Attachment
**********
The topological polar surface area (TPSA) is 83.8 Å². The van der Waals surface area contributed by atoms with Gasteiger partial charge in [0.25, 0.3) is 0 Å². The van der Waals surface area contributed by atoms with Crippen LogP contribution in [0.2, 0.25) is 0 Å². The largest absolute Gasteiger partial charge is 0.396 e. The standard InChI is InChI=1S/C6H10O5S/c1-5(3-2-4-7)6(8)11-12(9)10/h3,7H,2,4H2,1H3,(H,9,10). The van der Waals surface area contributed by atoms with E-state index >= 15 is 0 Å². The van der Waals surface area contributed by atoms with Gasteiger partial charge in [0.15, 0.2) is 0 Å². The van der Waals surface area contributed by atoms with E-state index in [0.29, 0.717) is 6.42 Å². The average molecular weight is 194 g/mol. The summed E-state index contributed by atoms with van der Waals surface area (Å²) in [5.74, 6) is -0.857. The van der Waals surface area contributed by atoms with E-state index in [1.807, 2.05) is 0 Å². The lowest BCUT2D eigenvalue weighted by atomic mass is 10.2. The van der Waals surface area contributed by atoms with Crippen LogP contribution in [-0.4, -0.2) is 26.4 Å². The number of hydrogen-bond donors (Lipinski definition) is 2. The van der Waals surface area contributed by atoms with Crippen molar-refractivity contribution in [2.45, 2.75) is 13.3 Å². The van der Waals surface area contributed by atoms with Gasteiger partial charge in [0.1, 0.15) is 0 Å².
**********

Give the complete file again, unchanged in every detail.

The topological polar surface area (TPSA) is 83.8 Å². The van der Waals surface area contributed by atoms with Gasteiger partial charge in [0.25, 0.3) is 0 Å². The van der Waals surface area contributed by atoms with Crippen LogP contribution in [0.2, 0.25) is 0 Å². The largest absolute Gasteiger partial charge is 0.396 e. The standard InChI is InChI=1S/C6H10O5S/c1-5(3-2-4-7)6(8)11-12(9)10/h3,7H,2,4H2,1H3,(H,9,10). The van der Waals surface area contributed by atoms with E-state index >= 15 is 0 Å². The van der Waals surface area contributed by atoms with Gasteiger partial charge in [0.15, 0.2) is 0 Å². The van der Waals surface area contributed by atoms with E-state index in [0.29, 0.717) is 6.42 Å². The average molecular weight is 194 g/mol. The summed E-state index contributed by atoms with van der Waals surface area (Å²) in [5.74, 6) is -0.857. The van der Waals surface area contributed by atoms with E-state index in [1.807, 2.05) is 0 Å². The lowest BCUT2D eigenvalue weighted by atomic mass is 10.2. The van der Waals surface area contributed by atoms with Crippen LogP contribution in [-0.4, -0.2) is 26.4 Å². The number of hydrogen-bond donors (Lipinski definition) is 2. The van der Waals surface area contributed by atoms with Crippen molar-refractivity contribution in [2.45, 2.75) is 13.3 Å². The van der Waals surface area contributed by atoms with Gasteiger partial charge in [0.1, 0.15) is 0 Å².